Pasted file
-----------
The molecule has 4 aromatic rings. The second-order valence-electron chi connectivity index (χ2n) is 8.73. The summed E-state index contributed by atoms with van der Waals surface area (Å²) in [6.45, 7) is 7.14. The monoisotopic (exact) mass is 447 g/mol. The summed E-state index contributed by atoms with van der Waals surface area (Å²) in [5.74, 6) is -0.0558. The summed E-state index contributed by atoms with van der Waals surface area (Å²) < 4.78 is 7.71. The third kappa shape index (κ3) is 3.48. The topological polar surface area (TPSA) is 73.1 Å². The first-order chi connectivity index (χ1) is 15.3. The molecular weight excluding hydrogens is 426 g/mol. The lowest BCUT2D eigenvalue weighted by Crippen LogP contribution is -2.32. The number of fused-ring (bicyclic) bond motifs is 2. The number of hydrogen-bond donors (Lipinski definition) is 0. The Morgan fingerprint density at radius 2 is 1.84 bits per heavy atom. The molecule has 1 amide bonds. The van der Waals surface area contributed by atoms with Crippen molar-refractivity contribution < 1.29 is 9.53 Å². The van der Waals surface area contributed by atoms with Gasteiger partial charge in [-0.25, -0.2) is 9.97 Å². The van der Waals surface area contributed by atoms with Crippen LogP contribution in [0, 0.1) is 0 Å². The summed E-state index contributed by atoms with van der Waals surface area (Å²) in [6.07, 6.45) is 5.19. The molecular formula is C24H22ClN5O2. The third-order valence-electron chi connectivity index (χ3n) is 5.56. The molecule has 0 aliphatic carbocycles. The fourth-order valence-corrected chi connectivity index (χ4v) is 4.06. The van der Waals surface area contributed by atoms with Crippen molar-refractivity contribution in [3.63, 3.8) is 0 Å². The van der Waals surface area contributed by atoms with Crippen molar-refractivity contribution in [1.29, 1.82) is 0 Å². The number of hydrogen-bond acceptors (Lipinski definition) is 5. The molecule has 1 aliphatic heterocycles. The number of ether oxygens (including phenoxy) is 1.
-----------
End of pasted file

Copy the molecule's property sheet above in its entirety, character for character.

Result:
The molecule has 4 aromatic rings. The second-order valence-electron chi connectivity index (χ2n) is 8.73. The summed E-state index contributed by atoms with van der Waals surface area (Å²) in [6.45, 7) is 7.14. The monoisotopic (exact) mass is 447 g/mol. The summed E-state index contributed by atoms with van der Waals surface area (Å²) in [5.74, 6) is -0.0558. The summed E-state index contributed by atoms with van der Waals surface area (Å²) < 4.78 is 7.71. The third kappa shape index (κ3) is 3.48. The topological polar surface area (TPSA) is 73.1 Å². The first-order chi connectivity index (χ1) is 15.3. The molecular weight excluding hydrogens is 426 g/mol. The lowest BCUT2D eigenvalue weighted by Crippen LogP contribution is -2.32. The number of fused-ring (bicyclic) bond motifs is 2. The number of hydrogen-bond donors (Lipinski definition) is 0. The Morgan fingerprint density at radius 2 is 1.84 bits per heavy atom. The molecule has 1 amide bonds. The van der Waals surface area contributed by atoms with Crippen molar-refractivity contribution < 1.29 is 9.53 Å². The van der Waals surface area contributed by atoms with Gasteiger partial charge in [-0.25, -0.2) is 9.97 Å². The van der Waals surface area contributed by atoms with Crippen LogP contribution in [0, 0.1) is 0 Å². The summed E-state index contributed by atoms with van der Waals surface area (Å²) in [6.07, 6.45) is 5.19. The molecular formula is C24H22ClN5O2. The third-order valence-electron chi connectivity index (χ3n) is 5.56. The molecule has 0 aliphatic carbocycles. The fourth-order valence-corrected chi connectivity index (χ4v) is 4.06. The van der Waals surface area contributed by atoms with Crippen molar-refractivity contribution in [3.63, 3.8) is 0 Å². The van der Waals surface area contributed by atoms with Crippen molar-refractivity contribution in [1.29, 1.82) is 0 Å². The number of hydrogen-bond acceptors (Lipinski definition) is 5. The molecule has 1 aliphatic heterocycles. The number of ether oxygens (including phenoxy) is 1.